Salmonella Recall: HVP, a Common Food Flavoring, Contaminated
The Food and Drug Administration announced yesterday a recall of products containing hydrolyzed vegetable protein (HVP) paste and powder distributed by Basic Food Flavors, Inc. According to The Washington Post, the FDA says salmonella was detected in one lot of hydrolyzed vegetable protein made by the company, as well as inside the company's Nevada manufacturing facility.
The Post reports that this recall is large and expected to get bigger. Basic Food Flavors is one of only a small group of companies who produce the protein used to enhance flavors in snack foods. Foods commonly containing HVP include varieties of soups, chips, hot dogs and salad dressings.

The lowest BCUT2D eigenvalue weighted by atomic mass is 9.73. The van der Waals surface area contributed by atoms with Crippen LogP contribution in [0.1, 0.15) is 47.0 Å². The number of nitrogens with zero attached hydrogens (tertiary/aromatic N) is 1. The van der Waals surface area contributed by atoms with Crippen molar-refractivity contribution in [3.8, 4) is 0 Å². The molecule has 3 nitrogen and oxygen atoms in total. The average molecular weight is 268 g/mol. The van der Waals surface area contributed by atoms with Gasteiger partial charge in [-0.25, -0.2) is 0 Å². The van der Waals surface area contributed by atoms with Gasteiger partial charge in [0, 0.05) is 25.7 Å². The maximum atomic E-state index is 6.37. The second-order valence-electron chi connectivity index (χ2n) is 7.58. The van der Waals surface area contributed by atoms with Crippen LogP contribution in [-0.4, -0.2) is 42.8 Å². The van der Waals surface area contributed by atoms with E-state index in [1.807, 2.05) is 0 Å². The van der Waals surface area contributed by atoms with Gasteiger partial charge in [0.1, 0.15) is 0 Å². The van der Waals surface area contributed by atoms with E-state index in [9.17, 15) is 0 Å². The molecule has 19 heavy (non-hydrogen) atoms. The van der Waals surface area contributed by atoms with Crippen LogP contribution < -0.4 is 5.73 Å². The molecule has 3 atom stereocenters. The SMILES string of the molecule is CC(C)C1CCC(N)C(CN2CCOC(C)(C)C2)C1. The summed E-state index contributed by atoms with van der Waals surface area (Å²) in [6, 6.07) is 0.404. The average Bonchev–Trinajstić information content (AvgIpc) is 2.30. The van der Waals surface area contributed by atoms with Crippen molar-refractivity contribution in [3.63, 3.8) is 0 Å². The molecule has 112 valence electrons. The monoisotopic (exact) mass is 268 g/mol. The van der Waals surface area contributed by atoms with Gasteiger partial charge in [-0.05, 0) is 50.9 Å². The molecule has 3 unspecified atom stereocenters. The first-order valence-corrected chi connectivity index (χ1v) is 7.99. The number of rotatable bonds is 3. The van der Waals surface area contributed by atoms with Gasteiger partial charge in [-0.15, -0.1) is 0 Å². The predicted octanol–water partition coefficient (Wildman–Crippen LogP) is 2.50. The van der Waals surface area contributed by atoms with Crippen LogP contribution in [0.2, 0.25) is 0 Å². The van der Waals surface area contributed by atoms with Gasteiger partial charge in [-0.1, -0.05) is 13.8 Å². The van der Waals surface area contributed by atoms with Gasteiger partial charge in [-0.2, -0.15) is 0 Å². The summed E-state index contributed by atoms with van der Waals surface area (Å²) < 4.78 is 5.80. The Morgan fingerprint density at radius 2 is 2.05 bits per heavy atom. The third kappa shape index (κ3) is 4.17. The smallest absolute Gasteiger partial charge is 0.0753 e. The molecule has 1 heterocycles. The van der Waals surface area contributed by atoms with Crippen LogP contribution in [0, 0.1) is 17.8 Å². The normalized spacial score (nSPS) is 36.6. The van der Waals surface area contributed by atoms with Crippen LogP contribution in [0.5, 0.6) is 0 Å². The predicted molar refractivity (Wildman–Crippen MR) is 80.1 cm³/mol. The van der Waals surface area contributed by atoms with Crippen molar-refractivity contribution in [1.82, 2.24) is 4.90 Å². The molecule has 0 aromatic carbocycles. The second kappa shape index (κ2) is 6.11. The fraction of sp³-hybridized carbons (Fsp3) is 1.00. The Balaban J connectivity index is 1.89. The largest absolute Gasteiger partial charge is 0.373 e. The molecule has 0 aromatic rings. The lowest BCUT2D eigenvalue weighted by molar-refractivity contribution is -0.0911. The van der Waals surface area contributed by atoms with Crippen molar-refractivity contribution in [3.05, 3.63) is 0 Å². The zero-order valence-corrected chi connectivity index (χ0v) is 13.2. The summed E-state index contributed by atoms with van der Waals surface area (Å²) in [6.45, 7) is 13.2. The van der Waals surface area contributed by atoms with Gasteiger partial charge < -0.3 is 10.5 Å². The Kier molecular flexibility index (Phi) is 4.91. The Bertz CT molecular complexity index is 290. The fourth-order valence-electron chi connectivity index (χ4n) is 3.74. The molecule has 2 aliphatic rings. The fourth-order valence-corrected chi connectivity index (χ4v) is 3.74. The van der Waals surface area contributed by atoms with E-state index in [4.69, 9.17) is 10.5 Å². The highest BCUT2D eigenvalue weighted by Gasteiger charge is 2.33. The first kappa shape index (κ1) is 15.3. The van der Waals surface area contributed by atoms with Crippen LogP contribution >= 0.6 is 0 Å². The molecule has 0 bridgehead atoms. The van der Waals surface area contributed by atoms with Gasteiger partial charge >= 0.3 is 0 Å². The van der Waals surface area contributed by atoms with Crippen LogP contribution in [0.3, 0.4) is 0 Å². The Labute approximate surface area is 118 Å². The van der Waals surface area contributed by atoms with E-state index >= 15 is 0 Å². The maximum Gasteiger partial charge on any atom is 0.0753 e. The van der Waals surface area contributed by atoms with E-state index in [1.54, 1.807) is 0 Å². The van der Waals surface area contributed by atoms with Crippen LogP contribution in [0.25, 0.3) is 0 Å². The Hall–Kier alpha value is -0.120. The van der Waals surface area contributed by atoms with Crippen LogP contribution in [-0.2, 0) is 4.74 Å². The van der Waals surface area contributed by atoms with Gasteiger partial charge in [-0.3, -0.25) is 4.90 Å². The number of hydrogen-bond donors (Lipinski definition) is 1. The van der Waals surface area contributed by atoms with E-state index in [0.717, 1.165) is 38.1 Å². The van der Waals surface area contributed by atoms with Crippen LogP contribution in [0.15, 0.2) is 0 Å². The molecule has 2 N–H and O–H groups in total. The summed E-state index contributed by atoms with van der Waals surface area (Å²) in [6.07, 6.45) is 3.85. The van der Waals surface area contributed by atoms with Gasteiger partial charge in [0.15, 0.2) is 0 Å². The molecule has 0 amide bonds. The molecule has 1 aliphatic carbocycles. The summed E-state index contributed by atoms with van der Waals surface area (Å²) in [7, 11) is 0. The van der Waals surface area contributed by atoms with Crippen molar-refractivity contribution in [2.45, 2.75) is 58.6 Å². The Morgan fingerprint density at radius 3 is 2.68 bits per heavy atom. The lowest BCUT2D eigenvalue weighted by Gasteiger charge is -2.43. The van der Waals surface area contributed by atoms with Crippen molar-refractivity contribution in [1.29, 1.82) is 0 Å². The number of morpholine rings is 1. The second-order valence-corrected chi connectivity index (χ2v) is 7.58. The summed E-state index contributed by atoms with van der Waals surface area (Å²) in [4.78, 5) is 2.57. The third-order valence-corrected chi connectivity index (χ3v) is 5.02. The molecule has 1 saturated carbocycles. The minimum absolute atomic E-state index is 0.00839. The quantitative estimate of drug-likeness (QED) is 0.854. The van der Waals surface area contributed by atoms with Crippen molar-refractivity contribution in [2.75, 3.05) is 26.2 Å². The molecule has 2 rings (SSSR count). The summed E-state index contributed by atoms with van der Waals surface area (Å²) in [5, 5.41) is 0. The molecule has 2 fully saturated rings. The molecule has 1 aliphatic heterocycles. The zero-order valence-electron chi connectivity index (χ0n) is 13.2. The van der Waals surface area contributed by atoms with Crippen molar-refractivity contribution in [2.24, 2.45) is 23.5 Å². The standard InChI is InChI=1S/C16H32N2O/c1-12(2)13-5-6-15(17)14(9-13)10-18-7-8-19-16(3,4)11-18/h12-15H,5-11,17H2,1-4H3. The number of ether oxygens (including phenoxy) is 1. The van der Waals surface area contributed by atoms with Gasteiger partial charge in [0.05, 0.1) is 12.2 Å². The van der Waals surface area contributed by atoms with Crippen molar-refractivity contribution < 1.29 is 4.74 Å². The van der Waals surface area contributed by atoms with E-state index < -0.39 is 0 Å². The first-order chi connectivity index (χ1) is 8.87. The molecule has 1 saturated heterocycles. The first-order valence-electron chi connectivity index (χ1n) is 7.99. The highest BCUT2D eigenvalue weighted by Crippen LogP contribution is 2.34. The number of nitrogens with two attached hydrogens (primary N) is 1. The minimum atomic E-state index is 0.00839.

On its website, the FDA has posted a list of foods currently under recall. Foods listed include dips, dressings, soups, snacks and snack mixes, and pre-packaged meals. As of this writing, there are 56 items included in the recall. That number is expected to increase.
To visit the site, click here.
The Post reports that the contamination was discovered by a company which purchased some of the tainted HVP from Basic Food Flavors. Company representatives notified the FDA after they found salmonella in the lot, according to federal officials.
Federal officials say they have no evidence that anyone has fallen ill from the tainted HVP. The Post writes most healthy people recover from salmonella infection, but it can cause serious problems and even death in the young, the elderly and those with compromised immune systems.
Basic Food Flavors did not immediately return a call from The Washington Post for comment.
- Recall: Products Containing Hydrolyzed Vegetable Protein (FDA)
- FDA warns of salmonella risk from common flavor enhancer (The Washington Post)
- Types of Food Poisoning: Salmonella (FindLaw)
- Salmonella Settlement: Outbreak Victims Receive $12 Mill (FindLaw's Common Law)